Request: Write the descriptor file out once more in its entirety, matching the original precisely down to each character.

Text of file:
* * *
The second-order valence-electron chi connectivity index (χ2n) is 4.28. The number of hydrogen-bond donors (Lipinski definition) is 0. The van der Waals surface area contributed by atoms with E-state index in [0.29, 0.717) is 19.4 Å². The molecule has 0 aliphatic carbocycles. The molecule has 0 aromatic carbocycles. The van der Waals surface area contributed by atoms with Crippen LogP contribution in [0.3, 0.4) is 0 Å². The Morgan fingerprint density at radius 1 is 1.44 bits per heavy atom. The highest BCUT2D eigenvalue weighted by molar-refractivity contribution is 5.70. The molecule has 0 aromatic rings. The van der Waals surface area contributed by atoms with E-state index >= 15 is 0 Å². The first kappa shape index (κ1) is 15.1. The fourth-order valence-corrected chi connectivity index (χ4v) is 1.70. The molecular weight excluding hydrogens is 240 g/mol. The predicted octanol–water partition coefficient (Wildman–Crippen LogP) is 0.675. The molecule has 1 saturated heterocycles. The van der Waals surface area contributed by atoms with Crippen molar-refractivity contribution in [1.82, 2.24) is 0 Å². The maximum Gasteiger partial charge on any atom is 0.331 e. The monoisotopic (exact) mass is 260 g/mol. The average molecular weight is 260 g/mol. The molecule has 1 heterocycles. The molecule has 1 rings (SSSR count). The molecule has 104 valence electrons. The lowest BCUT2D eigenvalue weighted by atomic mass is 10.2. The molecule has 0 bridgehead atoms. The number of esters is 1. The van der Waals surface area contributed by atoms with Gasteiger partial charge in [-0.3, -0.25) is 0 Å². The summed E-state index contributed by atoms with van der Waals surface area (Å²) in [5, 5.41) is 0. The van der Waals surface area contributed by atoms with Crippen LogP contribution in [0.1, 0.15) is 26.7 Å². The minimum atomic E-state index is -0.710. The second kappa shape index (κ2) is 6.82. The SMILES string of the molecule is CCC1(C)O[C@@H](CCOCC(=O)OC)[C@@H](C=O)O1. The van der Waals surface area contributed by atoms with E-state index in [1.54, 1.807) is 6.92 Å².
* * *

The second-order valence-electron chi connectivity index (χ2n) is 4.28. The number of hydrogen-bond donors (Lipinski definition) is 0. The van der Waals surface area contributed by atoms with E-state index in [0.29, 0.717) is 19.4 Å². The molecule has 0 aliphatic carbocycles. The molecule has 0 aromatic carbocycles. The van der Waals surface area contributed by atoms with Crippen LogP contribution in [0.3, 0.4) is 0 Å². The Morgan fingerprint density at radius 1 is 1.44 bits per heavy atom. The highest BCUT2D eigenvalue weighted by molar-refractivity contribution is 5.70. The molecule has 0 aromatic rings. The van der Waals surface area contributed by atoms with E-state index >= 15 is 0 Å². The first kappa shape index (κ1) is 15.1. The fourth-order valence-corrected chi connectivity index (χ4v) is 1.70. The molecular weight excluding hydrogens is 240 g/mol. The predicted octanol–water partition coefficient (Wildman–Crippen LogP) is 0.675. The molecule has 1 saturated heterocycles. The van der Waals surface area contributed by atoms with Crippen molar-refractivity contribution in [1.82, 2.24) is 0 Å². The maximum Gasteiger partial charge on any atom is 0.331 e. The monoisotopic (exact) mass is 260 g/mol. The average molecular weight is 260 g/mol. The molecule has 1 heterocycles. The molecule has 1 rings (SSSR count). The molecule has 104 valence electrons. The lowest BCUT2D eigenvalue weighted by atomic mass is 10.2. The molecule has 0 bridgehead atoms. The number of esters is 1. The van der Waals surface area contributed by atoms with Gasteiger partial charge in [-0.3, -0.25) is 0 Å². The summed E-state index contributed by atoms with van der Waals surface area (Å²) in [5, 5.41) is 0. The van der Waals surface area contributed by atoms with Crippen LogP contribution in [0.1, 0.15) is 26.7 Å². The minimum atomic E-state index is -0.710. The second kappa shape index (κ2) is 6.82. The SMILES string of the molecule is CCC1(C)O[C@@H](CCOCC(=O)OC)[C@@H](C=O)O1. The van der Waals surface area contributed by atoms with E-state index in [1.54, 1.807) is 6.92 Å².